Opera, Iran, and Reggie Watts: The Under the Radar Festival Brings a World of Performance to the Public
Here are five shows definitely worth seeing at this year's festival.
For more than a decade, the Public Theater's Under the Radar Festival has lured the top experimental theater artists and companies to a place few would willingly dare to tread in January: New York City. For two (likely frigid) weeks, works from places as disparate as Brazil, Switzerland, and Iran will heat up stages around the city as part of the festival.
"For us, it's really important to keep engaging with work that might seem daunting to bring over from a bureaucratic standpoint," said the festival's codirector Meiyin Wang when I asked her about the complications of transferring entire productions across borders. Along with Mark Russell, Wang spends much of her year scouting out companies from around the globe to participate in Under the Radar.
Here are the shows that caught our attention this year.
Described as a "filmic drama," this play comes from Argentinean writer/director Mariano Pensotti. It's performed on a split stage, with the lives of four filmmakers portrayed on the lower level while the movies they dream up play out on the upper level. Amazingly, these two universes are created using only five actors. "It's like watching a novel unfold on stage in the best way," says Wang. This is Pensotti's second time at the festival following 2012's El Pasado Es Un Animal Grotesco.
Using a cast of 10, Joe's Pub regular Toshi Reagon presents a concert version of her new opera adaptation of Octavia E. Butler's science-fiction novel Parable of the Sower. Set in an apocalyptic future, the story follows a young woman who possesses the ability to empathically feel the emotions of those around her. "Toshi Reagon has created these incredible songs about finding hope at the end of the world," said Wang. Parable of the Sower is a collaboration between Reagon and her mother, Denise Johnson.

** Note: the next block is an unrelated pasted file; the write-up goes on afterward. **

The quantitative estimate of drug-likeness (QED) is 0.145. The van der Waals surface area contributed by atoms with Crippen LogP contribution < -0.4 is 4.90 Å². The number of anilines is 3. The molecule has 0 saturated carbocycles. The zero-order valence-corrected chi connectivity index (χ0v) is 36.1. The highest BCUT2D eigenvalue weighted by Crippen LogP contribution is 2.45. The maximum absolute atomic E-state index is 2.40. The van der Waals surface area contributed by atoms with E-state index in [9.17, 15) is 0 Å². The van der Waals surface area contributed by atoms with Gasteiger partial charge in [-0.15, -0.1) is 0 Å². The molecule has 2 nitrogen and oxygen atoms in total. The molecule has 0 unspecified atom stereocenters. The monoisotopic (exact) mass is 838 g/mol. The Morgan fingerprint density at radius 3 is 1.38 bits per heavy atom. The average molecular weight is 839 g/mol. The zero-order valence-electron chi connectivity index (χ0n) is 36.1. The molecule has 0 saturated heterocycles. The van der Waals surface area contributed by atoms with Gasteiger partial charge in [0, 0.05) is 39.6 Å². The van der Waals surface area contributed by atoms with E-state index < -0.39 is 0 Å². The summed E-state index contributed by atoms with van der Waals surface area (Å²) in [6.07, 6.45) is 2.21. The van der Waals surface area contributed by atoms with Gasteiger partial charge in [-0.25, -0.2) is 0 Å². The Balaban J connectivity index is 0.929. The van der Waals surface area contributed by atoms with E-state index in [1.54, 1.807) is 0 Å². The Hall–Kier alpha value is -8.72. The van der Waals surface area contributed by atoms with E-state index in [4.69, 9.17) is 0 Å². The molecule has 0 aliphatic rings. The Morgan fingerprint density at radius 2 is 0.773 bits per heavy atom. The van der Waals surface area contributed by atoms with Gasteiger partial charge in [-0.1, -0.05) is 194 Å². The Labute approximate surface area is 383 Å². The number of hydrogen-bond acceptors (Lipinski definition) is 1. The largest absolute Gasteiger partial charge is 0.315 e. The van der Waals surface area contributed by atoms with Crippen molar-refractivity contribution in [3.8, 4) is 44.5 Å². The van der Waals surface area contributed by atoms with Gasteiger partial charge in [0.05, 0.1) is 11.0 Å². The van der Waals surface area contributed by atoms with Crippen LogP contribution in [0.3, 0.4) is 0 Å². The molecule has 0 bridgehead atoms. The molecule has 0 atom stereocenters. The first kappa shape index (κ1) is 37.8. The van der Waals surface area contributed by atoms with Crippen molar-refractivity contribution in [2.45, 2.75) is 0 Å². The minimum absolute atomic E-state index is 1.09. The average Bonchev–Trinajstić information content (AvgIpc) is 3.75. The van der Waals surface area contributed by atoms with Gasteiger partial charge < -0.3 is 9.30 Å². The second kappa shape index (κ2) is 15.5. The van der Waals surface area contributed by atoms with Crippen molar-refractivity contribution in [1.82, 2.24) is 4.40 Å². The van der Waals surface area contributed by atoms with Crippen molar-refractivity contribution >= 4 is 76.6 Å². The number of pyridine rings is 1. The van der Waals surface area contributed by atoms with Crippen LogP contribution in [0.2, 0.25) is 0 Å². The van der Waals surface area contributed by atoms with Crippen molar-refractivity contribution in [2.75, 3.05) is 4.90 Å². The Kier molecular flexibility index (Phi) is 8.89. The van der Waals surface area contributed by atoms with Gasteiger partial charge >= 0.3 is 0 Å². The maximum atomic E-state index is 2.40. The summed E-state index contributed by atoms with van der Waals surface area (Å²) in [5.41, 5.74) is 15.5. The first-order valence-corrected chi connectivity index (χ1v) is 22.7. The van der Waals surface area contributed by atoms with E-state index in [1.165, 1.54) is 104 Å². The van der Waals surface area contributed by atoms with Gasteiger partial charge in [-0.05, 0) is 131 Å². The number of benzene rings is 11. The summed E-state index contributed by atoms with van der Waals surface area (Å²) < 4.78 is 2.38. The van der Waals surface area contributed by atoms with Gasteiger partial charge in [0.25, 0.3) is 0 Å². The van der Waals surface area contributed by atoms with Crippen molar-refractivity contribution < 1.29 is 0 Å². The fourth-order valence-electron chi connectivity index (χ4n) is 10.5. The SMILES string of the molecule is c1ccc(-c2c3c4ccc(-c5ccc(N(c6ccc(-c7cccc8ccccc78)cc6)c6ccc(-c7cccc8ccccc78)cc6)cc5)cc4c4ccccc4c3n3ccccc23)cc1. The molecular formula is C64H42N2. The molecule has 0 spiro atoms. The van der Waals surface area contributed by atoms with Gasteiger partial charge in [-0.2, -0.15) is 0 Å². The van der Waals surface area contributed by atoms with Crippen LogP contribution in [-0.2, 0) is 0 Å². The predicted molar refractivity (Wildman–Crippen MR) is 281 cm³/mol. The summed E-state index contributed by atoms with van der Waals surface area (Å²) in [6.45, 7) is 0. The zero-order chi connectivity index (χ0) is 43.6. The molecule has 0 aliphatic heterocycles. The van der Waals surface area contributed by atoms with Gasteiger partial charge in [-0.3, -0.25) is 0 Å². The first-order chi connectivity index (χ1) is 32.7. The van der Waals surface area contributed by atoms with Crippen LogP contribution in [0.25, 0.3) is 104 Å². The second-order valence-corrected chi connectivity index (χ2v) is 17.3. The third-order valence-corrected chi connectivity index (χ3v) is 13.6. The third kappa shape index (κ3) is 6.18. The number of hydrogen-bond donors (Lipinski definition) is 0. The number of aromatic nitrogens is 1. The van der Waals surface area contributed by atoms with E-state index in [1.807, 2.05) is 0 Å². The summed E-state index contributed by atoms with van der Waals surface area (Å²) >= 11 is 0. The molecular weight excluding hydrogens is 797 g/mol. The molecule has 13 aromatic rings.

In 2004, Iranian writer/director Amir Reza Koohestani made an international splash with Dance on Glasses, a play about the breakup of a young Tehrani couple. Dating outside of marriage is officially frowned upon by the Islamic Republic, but is relatively widespread among a younger generation of upwardly mobile Iranians. Koohestani's piece exposed this cultural shift in a country many outsiders view as unwaveringly conservative. Ten years later, Koohestani repurposes that story with Timeloss, which has two older actors (also a separated couple) providing the voiceovers for a recording of that earlier work. "You're always trying to find out if they're talking live or overdubbing the recorded piece," Wang said. It's like speaking Farsi between two mirrors facing each other.
Multitalented performer Taylor Mac is attempting something unprecedented: an epic 24-hour piece charting the development of American popular music over the last 240 years. At this year's festival he presents six of those decades, the 1900s-1950s. While most of the shows will only present about half of the material, a special six-hour presentation on January 25 will do the whole thing (that's an hour per decade). "It's the longest he has performed," said Wang. Show up and see how Mac does it.
Reggie Watts is well known in music and comedy circles for his disorienting and hilarious solo shows. He's about to be even better known once he takes over as the band leader for CBS' The Late Late Show, alongside its new host, Tony winner James Corden. Before that happens, you should really take this opportunity to have a personal audience with him: Like a musical Marina Abramović, Watts is inviting audience members to sit across from him, one by one, as he composes songs just for them. "It's very rare to sit across from a stranger and experience something joyful together," said Wang. Best of all, it's completely free!